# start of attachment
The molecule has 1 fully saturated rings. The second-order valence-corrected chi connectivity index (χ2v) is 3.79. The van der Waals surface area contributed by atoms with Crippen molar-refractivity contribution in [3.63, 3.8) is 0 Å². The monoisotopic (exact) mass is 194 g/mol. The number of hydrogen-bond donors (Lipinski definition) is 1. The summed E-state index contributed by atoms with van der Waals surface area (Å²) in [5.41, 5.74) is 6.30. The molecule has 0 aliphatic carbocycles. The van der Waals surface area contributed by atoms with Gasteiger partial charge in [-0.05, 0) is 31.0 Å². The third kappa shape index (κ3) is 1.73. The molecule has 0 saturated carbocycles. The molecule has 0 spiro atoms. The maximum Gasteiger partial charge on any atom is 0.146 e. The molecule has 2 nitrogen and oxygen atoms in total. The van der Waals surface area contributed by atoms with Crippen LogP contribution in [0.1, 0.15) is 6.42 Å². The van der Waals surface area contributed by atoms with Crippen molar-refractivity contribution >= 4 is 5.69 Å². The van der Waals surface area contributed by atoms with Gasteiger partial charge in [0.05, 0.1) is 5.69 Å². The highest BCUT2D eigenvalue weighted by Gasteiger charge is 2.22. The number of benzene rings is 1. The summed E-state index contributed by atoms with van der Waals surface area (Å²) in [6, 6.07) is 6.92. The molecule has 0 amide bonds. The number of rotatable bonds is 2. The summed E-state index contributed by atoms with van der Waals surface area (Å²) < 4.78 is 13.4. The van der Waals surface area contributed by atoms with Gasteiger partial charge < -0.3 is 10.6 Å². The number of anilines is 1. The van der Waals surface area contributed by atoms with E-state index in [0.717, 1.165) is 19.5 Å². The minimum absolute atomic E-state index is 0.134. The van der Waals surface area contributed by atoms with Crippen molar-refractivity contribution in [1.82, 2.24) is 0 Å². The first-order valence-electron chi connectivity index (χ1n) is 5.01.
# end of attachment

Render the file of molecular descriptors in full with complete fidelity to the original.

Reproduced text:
The molecule has 1 fully saturated rings. The second-order valence-corrected chi connectivity index (χ2v) is 3.79. The van der Waals surface area contributed by atoms with Crippen molar-refractivity contribution in [3.63, 3.8) is 0 Å². The monoisotopic (exact) mass is 194 g/mol. The number of hydrogen-bond donors (Lipinski definition) is 1. The summed E-state index contributed by atoms with van der Waals surface area (Å²) in [5.41, 5.74) is 6.30. The molecule has 0 aliphatic carbocycles. The van der Waals surface area contributed by atoms with Gasteiger partial charge in [-0.05, 0) is 31.0 Å². The third kappa shape index (κ3) is 1.73. The molecule has 0 saturated carbocycles. The molecule has 0 spiro atoms. The maximum Gasteiger partial charge on any atom is 0.146 e. The molecule has 2 nitrogen and oxygen atoms in total. The van der Waals surface area contributed by atoms with Crippen LogP contribution in [0.1, 0.15) is 6.42 Å². The van der Waals surface area contributed by atoms with Crippen molar-refractivity contribution >= 4 is 5.69 Å². The van der Waals surface area contributed by atoms with Gasteiger partial charge in [0.05, 0.1) is 5.69 Å². The highest BCUT2D eigenvalue weighted by Gasteiger charge is 2.22. The number of benzene rings is 1. The summed E-state index contributed by atoms with van der Waals surface area (Å²) in [6, 6.07) is 6.92. The molecule has 0 amide bonds. The number of rotatable bonds is 2. The summed E-state index contributed by atoms with van der Waals surface area (Å²) < 4.78 is 13.4. The van der Waals surface area contributed by atoms with Gasteiger partial charge < -0.3 is 10.6 Å². The number of anilines is 1. The van der Waals surface area contributed by atoms with E-state index in [0.717, 1.165) is 19.5 Å². The minimum absolute atomic E-state index is 0.134. The van der Waals surface area contributed by atoms with Crippen molar-refractivity contribution in [1.82, 2.24) is 0 Å². The first-order valence-electron chi connectivity index (χ1n) is 5.01.